We applaud the members of the Project Wide Advisory Committee and Villager Catherine Laird for tackling a hot-button issue in Florida’s Friendliest Hometown.
PWAC, which oversees amenities south of County Road 466, heard last week from Laird, who complained about what she sees as excessive use of amenities by local residents who don’t pay amenity fees. The Village of Duval resident also had aired her concerns with the Community Development District 7 Board of Supervisors about in-area passes that are granted for a year at a time to Villagers’ children and grandchildren living in Sumter, Lake and Marion counties
Of course, we all know the folks receiving those in-area passes aren’t necessarily “children.” In fact, many are adults who have chosen to move to the area to be closer to their parents who are residents of The Villages. With that in mind, Laird has suggested that the in-area residents be charged for their use of amenities.
If you talk to Laird about this problem, you’ll soon discover that she’s obviously done her homework on the issue. In speaking to the CDD 7 board, she pointed out that through in-area passes a single homeowner can bring in multiple local families through the payment of one homeowner’s amenity fee.
“We have to start charging these people,” she said.
She certainly got CDD 7 Supervisor Jerry Vicenti’s attention, who reiterated that the terms “grandchildren” and “children” can be confusing when referring to these local residents. In fact, Vicenti, who represents CDD 7 on PWAC and has never been afraid to speak his mind – in July he assailed the “dictatorship” in government in The Villages – agreed with Laird.
“They are using our amenities. They are not paying. And a year is excessive,” he said.
At the CDD 7 meeting, Carrie Duckett, who heads customer service and communications for the District Office, explained the reasoning behind the current guest ID policy.
“A lot of residents move here and then a year later their children and grandchildren move here to be closer to them,” Duckett said. “If you have family living in The Villages you want to enjoy (the amenities) with them.”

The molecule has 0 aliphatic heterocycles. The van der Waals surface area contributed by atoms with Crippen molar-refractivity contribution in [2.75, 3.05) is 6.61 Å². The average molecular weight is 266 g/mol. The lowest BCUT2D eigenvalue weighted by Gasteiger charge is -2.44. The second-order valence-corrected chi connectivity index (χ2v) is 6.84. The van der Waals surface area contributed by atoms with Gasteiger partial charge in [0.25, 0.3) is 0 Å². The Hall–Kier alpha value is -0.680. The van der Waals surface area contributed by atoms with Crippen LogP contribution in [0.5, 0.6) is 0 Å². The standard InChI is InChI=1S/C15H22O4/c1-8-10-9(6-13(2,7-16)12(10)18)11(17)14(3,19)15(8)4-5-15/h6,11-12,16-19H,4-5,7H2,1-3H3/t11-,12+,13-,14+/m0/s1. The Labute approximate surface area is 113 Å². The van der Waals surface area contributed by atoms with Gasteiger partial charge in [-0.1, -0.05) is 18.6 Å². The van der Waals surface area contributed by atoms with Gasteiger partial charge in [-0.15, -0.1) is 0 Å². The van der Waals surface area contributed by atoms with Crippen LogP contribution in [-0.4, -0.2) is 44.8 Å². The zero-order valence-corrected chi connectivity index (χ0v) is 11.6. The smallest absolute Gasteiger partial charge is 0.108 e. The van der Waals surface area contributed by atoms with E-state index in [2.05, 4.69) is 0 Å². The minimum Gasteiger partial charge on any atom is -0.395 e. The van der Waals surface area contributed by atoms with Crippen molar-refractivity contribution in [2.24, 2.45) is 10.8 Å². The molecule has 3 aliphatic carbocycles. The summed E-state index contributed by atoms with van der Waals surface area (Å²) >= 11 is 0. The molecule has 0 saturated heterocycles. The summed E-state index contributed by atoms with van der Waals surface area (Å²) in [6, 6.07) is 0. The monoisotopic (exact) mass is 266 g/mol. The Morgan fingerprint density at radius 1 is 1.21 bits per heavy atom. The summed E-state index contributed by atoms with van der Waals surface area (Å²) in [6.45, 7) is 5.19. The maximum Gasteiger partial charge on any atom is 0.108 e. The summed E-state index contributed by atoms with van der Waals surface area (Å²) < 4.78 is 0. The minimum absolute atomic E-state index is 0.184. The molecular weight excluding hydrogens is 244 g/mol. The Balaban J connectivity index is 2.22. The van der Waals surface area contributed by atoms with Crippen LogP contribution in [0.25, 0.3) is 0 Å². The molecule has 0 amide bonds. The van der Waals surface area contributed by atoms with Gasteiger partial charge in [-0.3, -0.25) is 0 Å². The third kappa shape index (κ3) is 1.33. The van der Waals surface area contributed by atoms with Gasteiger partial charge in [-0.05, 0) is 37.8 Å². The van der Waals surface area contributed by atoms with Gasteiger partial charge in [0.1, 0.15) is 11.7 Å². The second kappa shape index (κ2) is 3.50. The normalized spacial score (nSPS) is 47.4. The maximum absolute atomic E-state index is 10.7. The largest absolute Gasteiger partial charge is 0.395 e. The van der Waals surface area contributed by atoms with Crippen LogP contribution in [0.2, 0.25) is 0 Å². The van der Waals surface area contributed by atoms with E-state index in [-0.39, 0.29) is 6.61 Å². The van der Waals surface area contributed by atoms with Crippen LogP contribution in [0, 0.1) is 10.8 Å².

Duckett said that the younger families with children don’t have the opportunity to move into The Villages. So, they must be accompanied by their Villages host whenever using amenities in Florida’s Friendliest Hometown.
But CDD 7 Supervisor Mark Gallo disagreed and said he doesn’t believe the policy is consistent with the message delivered earlier this year by Developer Mark Morse in his Evening with the Developer address at The Sharon L. Morse Performing Arts Center.
“He claims he is looking out for the residents’ lifestyle. Now we are giving it away to people who live in the area,” Gallo said.
After being told that the CDD 7 board had no authority over amenities, Laird was encouraged to take her complaint to PWAC, which oversees amenities south of County Road 466. She followed through and that led Chairman Peter Moeller to rightly suggest the Guest ID policy be reviewed with the AAC, which oversees amenities north of County Road 466. He said he didn’t want to be “out of alignment” with that board.
Some Villagers probably don’t know it, but the current policy on Guest IDs was determined about a decade ago by a resident task force. As we all know, a lot of things have changed in the past 10 years, starting with the population in and around The Villages. So, it certainly makes sense for both boards to come together and review the policy that clearly needs to be changed.
As we said earlier, we applaud Moeller and PWAC for not being afraid to meet with their AAC counterparts to tackle this nasty issue. And we give huge kudos to Laird for sticking to her guns and making her views known. She easily could have dropped the entire issue after speaking to the CDD 7 board, but she is continuing to pursue a solution to a problem that clearly bothers her and many other Villagers as well.
By the way, we wholeheartedly agree with Gallo’s assessment on the complete disconnect between the Guest ID policy and The Villages Developer. Like Gallo, we heard him say that he’s looking out for the residents’ lifestyle.
So, we’re hoping the hard-working members of both PWAC and the AAC will take a hard look at this issue and recommend changes. Villagers pay hefty amenity fees to live in Florida’s Friendliest Hometown and they shouldn’t be burdened by excessive use of those amenities by local residents who don’t pay a dime to enjoy them.